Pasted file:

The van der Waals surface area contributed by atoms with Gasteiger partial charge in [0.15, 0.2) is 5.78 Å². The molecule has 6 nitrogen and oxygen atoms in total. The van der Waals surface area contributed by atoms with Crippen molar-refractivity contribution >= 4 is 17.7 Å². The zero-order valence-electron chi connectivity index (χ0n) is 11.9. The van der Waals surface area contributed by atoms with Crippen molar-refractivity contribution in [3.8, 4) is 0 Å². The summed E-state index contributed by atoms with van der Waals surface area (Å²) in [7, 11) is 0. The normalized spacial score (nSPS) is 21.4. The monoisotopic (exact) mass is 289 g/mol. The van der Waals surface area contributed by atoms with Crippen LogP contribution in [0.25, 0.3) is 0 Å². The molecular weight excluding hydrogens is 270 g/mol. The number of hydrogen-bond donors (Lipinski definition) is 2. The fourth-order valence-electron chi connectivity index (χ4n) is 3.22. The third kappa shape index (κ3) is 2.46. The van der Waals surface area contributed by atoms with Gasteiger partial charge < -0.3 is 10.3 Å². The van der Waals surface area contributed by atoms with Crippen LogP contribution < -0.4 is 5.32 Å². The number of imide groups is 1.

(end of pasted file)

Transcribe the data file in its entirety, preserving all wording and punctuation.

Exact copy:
The van der Waals surface area contributed by atoms with Gasteiger partial charge in [0.15, 0.2) is 5.78 Å². The molecule has 6 nitrogen and oxygen atoms in total. The van der Waals surface area contributed by atoms with Crippen molar-refractivity contribution >= 4 is 17.7 Å². The zero-order valence-electron chi connectivity index (χ0n) is 11.9. The van der Waals surface area contributed by atoms with Crippen molar-refractivity contribution in [3.8, 4) is 0 Å². The summed E-state index contributed by atoms with van der Waals surface area (Å²) in [7, 11) is 0. The normalized spacial score (nSPS) is 21.4. The monoisotopic (exact) mass is 289 g/mol. The van der Waals surface area contributed by atoms with Crippen LogP contribution in [0.25, 0.3) is 0 Å². The molecular weight excluding hydrogens is 270 g/mol. The number of hydrogen-bond donors (Lipinski definition) is 2. The fourth-order valence-electron chi connectivity index (χ4n) is 3.22. The third kappa shape index (κ3) is 2.46. The van der Waals surface area contributed by atoms with Gasteiger partial charge < -0.3 is 10.3 Å². The van der Waals surface area contributed by atoms with Crippen LogP contribution < -0.4 is 5.32 Å². The number of imide groups is 1.